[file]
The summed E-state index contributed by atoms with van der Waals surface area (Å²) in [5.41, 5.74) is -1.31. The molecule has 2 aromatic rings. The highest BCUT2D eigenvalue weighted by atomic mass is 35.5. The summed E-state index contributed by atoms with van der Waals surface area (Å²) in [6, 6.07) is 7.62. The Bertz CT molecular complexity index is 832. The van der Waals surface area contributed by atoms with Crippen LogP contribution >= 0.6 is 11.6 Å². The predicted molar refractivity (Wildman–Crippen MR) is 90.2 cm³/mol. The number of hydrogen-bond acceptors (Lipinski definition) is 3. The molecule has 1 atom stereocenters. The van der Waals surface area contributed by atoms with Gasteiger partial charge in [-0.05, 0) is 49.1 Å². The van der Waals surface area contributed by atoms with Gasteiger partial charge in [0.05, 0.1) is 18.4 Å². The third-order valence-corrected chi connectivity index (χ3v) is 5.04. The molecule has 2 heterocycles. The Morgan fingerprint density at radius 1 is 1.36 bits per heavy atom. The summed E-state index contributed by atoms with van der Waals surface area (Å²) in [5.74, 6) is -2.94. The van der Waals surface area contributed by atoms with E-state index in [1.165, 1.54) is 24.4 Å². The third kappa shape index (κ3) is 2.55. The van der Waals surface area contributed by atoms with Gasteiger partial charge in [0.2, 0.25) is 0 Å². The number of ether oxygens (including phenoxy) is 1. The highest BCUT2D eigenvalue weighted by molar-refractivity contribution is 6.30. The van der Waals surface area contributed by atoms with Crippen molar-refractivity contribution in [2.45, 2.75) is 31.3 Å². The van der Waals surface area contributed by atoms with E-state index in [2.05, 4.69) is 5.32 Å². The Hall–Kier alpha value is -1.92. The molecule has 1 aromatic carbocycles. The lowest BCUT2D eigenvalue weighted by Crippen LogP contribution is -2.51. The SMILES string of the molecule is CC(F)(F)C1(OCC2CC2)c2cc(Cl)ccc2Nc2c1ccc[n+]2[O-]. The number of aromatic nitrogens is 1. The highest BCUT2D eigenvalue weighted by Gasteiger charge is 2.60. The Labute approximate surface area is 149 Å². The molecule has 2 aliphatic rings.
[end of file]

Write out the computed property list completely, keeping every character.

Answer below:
The summed E-state index contributed by atoms with van der Waals surface area (Å²) in [5.41, 5.74) is -1.31. The molecule has 2 aromatic rings. The highest BCUT2D eigenvalue weighted by atomic mass is 35.5. The summed E-state index contributed by atoms with van der Waals surface area (Å²) in [6, 6.07) is 7.62. The Bertz CT molecular complexity index is 832. The van der Waals surface area contributed by atoms with Crippen LogP contribution >= 0.6 is 11.6 Å². The predicted molar refractivity (Wildman–Crippen MR) is 90.2 cm³/mol. The number of hydrogen-bond acceptors (Lipinski definition) is 3. The molecule has 1 atom stereocenters. The van der Waals surface area contributed by atoms with Gasteiger partial charge in [-0.05, 0) is 49.1 Å². The van der Waals surface area contributed by atoms with Gasteiger partial charge in [0.05, 0.1) is 18.4 Å². The third-order valence-corrected chi connectivity index (χ3v) is 5.04. The molecule has 2 heterocycles. The Morgan fingerprint density at radius 1 is 1.36 bits per heavy atom. The summed E-state index contributed by atoms with van der Waals surface area (Å²) in [5.74, 6) is -2.94. The van der Waals surface area contributed by atoms with E-state index in [1.165, 1.54) is 24.4 Å². The third kappa shape index (κ3) is 2.55. The van der Waals surface area contributed by atoms with Gasteiger partial charge in [0.2, 0.25) is 0 Å². The number of ether oxygens (including phenoxy) is 1. The highest BCUT2D eigenvalue weighted by molar-refractivity contribution is 6.30. The van der Waals surface area contributed by atoms with Crippen molar-refractivity contribution in [2.45, 2.75) is 31.3 Å². The van der Waals surface area contributed by atoms with E-state index in [2.05, 4.69) is 5.32 Å². The Hall–Kier alpha value is -1.92. The molecule has 1 aromatic carbocycles. The lowest BCUT2D eigenvalue weighted by Crippen LogP contribution is -2.51. The SMILES string of the molecule is CC(F)(F)C1(OCC2CC2)c2cc(Cl)ccc2Nc2c1ccc[n+]2[O-]. The number of aromatic nitrogens is 1. The highest BCUT2D eigenvalue weighted by Gasteiger charge is 2.60. The Labute approximate surface area is 149 Å². The molecule has 2 aliphatic rings.